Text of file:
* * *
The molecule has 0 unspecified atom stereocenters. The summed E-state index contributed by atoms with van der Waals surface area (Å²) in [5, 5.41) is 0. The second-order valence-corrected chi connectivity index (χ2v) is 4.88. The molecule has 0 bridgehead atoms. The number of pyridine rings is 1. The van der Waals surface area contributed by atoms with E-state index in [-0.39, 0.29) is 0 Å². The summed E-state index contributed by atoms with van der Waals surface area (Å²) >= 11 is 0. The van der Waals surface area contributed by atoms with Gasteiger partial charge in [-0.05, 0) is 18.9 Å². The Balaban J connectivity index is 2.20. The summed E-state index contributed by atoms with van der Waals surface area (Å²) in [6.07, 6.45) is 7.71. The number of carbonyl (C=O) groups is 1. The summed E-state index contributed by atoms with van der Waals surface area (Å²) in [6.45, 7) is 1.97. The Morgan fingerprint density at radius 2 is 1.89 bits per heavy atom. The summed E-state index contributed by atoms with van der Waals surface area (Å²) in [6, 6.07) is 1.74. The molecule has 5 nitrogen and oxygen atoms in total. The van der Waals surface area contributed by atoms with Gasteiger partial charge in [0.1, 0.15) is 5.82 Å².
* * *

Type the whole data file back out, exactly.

The molecule has 0 unspecified atom stereocenters. The summed E-state index contributed by atoms with van der Waals surface area (Å²) in [5, 5.41) is 0. The second-order valence-corrected chi connectivity index (χ2v) is 4.88. The molecule has 0 bridgehead atoms. The number of pyridine rings is 1. The van der Waals surface area contributed by atoms with E-state index in [-0.39, 0.29) is 0 Å². The summed E-state index contributed by atoms with van der Waals surface area (Å²) >= 11 is 0. The van der Waals surface area contributed by atoms with Gasteiger partial charge in [-0.05, 0) is 18.9 Å². The Balaban J connectivity index is 2.20. The summed E-state index contributed by atoms with van der Waals surface area (Å²) in [6.07, 6.45) is 7.71. The number of carbonyl (C=O) groups is 1. The summed E-state index contributed by atoms with van der Waals surface area (Å²) in [6.45, 7) is 1.97. The Morgan fingerprint density at radius 2 is 1.89 bits per heavy atom. The summed E-state index contributed by atoms with van der Waals surface area (Å²) in [6, 6.07) is 1.74. The molecule has 5 nitrogen and oxygen atoms in total. The van der Waals surface area contributed by atoms with Gasteiger partial charge in [0.1, 0.15) is 5.82 Å².